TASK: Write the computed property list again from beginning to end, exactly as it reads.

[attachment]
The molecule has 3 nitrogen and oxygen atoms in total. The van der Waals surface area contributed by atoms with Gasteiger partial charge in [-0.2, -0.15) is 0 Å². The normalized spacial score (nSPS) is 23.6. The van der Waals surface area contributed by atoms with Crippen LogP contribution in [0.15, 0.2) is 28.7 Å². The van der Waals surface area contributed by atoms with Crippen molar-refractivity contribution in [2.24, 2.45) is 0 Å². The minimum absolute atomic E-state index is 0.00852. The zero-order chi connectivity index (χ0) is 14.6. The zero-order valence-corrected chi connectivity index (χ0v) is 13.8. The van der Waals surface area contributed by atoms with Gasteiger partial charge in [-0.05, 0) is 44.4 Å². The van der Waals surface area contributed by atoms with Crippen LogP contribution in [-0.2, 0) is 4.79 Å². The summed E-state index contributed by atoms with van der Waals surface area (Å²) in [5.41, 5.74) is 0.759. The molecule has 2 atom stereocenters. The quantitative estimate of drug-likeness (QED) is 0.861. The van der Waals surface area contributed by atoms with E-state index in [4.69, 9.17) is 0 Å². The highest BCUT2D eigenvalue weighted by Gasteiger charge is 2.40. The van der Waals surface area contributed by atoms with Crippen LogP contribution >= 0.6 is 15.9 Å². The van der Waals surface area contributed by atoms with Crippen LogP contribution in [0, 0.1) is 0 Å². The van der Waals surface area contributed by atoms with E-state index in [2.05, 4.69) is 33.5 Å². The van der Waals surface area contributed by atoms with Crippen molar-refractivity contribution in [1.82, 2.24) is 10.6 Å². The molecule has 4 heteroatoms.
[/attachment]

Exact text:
The molecule has 3 nitrogen and oxygen atoms in total. The van der Waals surface area contributed by atoms with Gasteiger partial charge in [-0.2, -0.15) is 0 Å². The normalized spacial score (nSPS) is 23.6. The van der Waals surface area contributed by atoms with Crippen LogP contribution in [0.15, 0.2) is 28.7 Å². The van der Waals surface area contributed by atoms with Crippen molar-refractivity contribution in [2.24, 2.45) is 0 Å². The minimum absolute atomic E-state index is 0.00852. The zero-order chi connectivity index (χ0) is 14.6. The zero-order valence-corrected chi connectivity index (χ0v) is 13.8. The van der Waals surface area contributed by atoms with Gasteiger partial charge in [-0.05, 0) is 44.4 Å². The van der Waals surface area contributed by atoms with Crippen LogP contribution in [-0.2, 0) is 4.79 Å². The summed E-state index contributed by atoms with van der Waals surface area (Å²) in [5.41, 5.74) is 0.759. The molecule has 2 atom stereocenters. The quantitative estimate of drug-likeness (QED) is 0.861. The van der Waals surface area contributed by atoms with E-state index in [4.69, 9.17) is 0 Å². The highest BCUT2D eigenvalue weighted by Gasteiger charge is 2.40. The van der Waals surface area contributed by atoms with Crippen LogP contribution >= 0.6 is 15.9 Å². The van der Waals surface area contributed by atoms with Crippen LogP contribution in [0, 0.1) is 0 Å². The van der Waals surface area contributed by atoms with E-state index in [2.05, 4.69) is 33.5 Å². The van der Waals surface area contributed by atoms with Crippen molar-refractivity contribution in [1.82, 2.24) is 10.6 Å². The molecule has 4 heteroatoms.